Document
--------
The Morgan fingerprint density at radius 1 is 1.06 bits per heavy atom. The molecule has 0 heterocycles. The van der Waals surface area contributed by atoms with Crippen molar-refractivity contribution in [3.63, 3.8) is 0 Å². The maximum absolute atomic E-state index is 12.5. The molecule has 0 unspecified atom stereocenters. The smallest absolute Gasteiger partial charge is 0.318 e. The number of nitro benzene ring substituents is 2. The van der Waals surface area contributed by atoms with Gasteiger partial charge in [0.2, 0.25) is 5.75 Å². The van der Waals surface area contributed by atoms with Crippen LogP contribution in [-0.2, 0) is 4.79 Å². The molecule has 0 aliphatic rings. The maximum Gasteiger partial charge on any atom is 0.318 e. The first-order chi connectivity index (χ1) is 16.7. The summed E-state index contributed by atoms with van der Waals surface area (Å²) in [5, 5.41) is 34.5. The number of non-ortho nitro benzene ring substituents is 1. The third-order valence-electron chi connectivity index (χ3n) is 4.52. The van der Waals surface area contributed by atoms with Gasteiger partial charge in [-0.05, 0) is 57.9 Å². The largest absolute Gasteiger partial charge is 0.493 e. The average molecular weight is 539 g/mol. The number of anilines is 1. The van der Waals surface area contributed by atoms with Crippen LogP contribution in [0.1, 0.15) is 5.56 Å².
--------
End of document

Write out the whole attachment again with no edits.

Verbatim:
The Morgan fingerprint density at radius 1 is 1.06 bits per heavy atom. The molecule has 0 heterocycles. The van der Waals surface area contributed by atoms with Crippen molar-refractivity contribution in [3.63, 3.8) is 0 Å². The maximum absolute atomic E-state index is 12.5. The molecule has 0 unspecified atom stereocenters. The smallest absolute Gasteiger partial charge is 0.318 e. The number of nitro benzene ring substituents is 2. The van der Waals surface area contributed by atoms with Gasteiger partial charge in [0.2, 0.25) is 5.75 Å². The van der Waals surface area contributed by atoms with Crippen LogP contribution in [-0.2, 0) is 4.79 Å². The molecule has 0 aliphatic rings. The maximum Gasteiger partial charge on any atom is 0.318 e. The first-order chi connectivity index (χ1) is 16.7. The summed E-state index contributed by atoms with van der Waals surface area (Å²) in [5, 5.41) is 34.5. The number of non-ortho nitro benzene ring substituents is 1. The third-order valence-electron chi connectivity index (χ3n) is 4.52. The van der Waals surface area contributed by atoms with Gasteiger partial charge in [-0.05, 0) is 57.9 Å². The largest absolute Gasteiger partial charge is 0.493 e. The average molecular weight is 539 g/mol. The number of anilines is 1. The van der Waals surface area contributed by atoms with Crippen LogP contribution in [0.1, 0.15) is 5.56 Å².